|Machine Learning||● Amazon Machine Learning: Graphic tools & wizards for creating ML models, integrated with prediction APIs ● Amazon SageMaker: Advanced platform for building, training, & deploying ML models at scale||● Azure Machine Learning: End-to-end data science & advanced analytics solution ● Azure Machine Learning Model Management: For managing & deploying ML workflows and models||● Cloud Datalab: Interactive tool for data exploration, analysis, visualization, & ML ● Cloud AutoML: Suite of tools for training custom ML models, with special support for images, natural language, & translation ● Cloud ML Engine: Suite of training & prediction services|
Going beyond service-to-service comparisons, in this section we describe some other considerations that can impact your decision about which workloads to deploy on which CSPs.
Security and Compliance
All three CSPs work on a shared responsibility model, with their security responsibilities increasing as the level of service increases from IaaS to PaaS and SaaS. All three CSPs have invested heavily in ensuring that their infrastructures, platforms, and applications are well secured against internal and external threats. All three provide identity and access management, directory, key management, and DDos protection services. However, AWS and Azure also provide cloud security assessments, SSL certificates, consolidated management of multiple accounts, and web application firewalls (WAF). If your organization is in a highly regulated sector—government, healthcare, finances, and so on—make sure that the CSP can meet your compliance requirements.
Number and Geographic Distribution of Availability Zones
The location of a CSP’s data center can impact latency and performance of production workloads. Although all three have robust availability zone networks, Azure currently has the most data centers. Before deciding which CSP you want to use to deploy production workloads, verify that it has availability zone(s) that can meet your performance requirements. Also, the pricing of services varies across availability zones, so when comparing costs, make sure that you take the target availability zone(s) into account.
Support and User-Friendliness
AWS and Azure offer a more comprehensive set of tools than GCP for supporting developers in building, diagnosing, debugging, deploying, and managing apps and services at scale. In order to ease the migration of users to their services, all three CSPs offer free tiers as limited-time offers (with some capacity restrictions) and/or always-free services with low usage ceilings. The free tiers, together with the CSPs’ support services and documentation resources, are useful if you want to build and deploy smaller apps or prototypes. If you work with a larger organization, they can help you “kick the tires” of a CSP before committing to a long-term relationship. Google’s Always Free tier is considered the most generous, while Azure’s free tier option is the only one that offers machine learning services.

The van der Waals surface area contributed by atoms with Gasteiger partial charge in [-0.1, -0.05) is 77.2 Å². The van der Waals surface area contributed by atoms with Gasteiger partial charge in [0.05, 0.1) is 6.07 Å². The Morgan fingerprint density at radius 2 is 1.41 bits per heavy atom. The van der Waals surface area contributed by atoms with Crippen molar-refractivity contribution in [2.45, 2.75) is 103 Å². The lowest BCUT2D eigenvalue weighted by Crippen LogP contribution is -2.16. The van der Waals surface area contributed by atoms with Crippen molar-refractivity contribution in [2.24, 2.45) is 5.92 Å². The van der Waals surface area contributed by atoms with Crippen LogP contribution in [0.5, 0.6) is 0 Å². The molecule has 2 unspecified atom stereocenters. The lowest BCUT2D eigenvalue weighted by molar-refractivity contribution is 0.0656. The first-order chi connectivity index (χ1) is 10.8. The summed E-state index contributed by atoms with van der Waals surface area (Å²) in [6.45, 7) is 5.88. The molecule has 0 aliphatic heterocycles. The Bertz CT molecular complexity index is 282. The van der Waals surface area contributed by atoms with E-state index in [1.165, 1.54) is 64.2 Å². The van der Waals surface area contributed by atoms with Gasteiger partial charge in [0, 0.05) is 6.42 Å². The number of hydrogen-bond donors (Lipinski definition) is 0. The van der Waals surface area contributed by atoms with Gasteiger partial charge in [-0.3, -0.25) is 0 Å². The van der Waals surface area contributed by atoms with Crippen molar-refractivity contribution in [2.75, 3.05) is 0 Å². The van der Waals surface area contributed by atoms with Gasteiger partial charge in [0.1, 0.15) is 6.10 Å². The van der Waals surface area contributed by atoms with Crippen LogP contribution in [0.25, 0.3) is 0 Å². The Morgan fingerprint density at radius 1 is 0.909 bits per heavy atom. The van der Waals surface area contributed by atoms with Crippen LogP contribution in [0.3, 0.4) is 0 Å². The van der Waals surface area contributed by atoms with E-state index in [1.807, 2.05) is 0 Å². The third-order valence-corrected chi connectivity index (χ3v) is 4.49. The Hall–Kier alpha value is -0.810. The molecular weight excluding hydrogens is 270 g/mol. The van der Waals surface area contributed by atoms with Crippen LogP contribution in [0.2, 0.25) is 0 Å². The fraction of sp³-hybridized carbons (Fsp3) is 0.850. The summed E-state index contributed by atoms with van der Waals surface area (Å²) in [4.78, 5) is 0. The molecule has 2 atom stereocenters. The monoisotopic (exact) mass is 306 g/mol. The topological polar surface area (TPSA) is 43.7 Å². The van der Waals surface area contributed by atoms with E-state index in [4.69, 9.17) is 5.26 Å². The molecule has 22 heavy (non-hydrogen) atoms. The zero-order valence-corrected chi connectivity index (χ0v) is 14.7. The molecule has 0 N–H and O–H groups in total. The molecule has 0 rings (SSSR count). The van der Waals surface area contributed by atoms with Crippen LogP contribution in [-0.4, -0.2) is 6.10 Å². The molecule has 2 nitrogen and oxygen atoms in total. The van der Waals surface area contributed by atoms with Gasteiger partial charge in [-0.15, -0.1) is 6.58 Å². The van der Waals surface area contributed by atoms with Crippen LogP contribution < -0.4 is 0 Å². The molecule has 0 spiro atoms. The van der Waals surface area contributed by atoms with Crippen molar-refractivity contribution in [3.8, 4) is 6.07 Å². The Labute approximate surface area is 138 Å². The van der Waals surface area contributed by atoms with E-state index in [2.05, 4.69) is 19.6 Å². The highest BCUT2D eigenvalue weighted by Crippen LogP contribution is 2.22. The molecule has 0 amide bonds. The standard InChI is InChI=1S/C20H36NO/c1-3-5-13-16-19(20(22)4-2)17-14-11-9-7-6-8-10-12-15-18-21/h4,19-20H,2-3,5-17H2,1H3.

Rather than trying to meet all of their users’ needs directly, AWS, Azure, and GCP have all wisely chosen to offer third-party apps, development stacks, and services on their respective marketplaces. These third-party products are tightly integrated with the relevant CSP’s platform, and in many cases, are charged as part of the CSP’s monthly billing. In addition, each CSP offers a pool of approved partners who can provide its enterprise users with integrated systems, consulting services, and fully managed cloud services. AWS’ partnership ecosystem is the deepest and most extensive, followed by Azure, which leverages Microsoft’s considerable partner pool. Although GCP’s partnership ecosystem is growing all the time, they still have to catch up with the other two options.
A Final Note
As we noted in the first post of this series, there is no “best option” when it comes to choosing a CSP. In order to avoid vendor lock-in and benefit from optimal price/performance ratios, try to keep an open mind as you evaluate which CSP(s) fit best into your multi-cloud strategy. While AWS and/or Azure might better meet your production requirements, GCP may be the best choice for new product experimentation and initial development workloads. Perhaps one of the CSPs has more experience and depth in your particular sector, offering services and templates that are especially adapted to your sector-specific requirements. We hope that you found this two-part series useful. Please feel free to share your experience and insights about how to match CSPs to your requirements.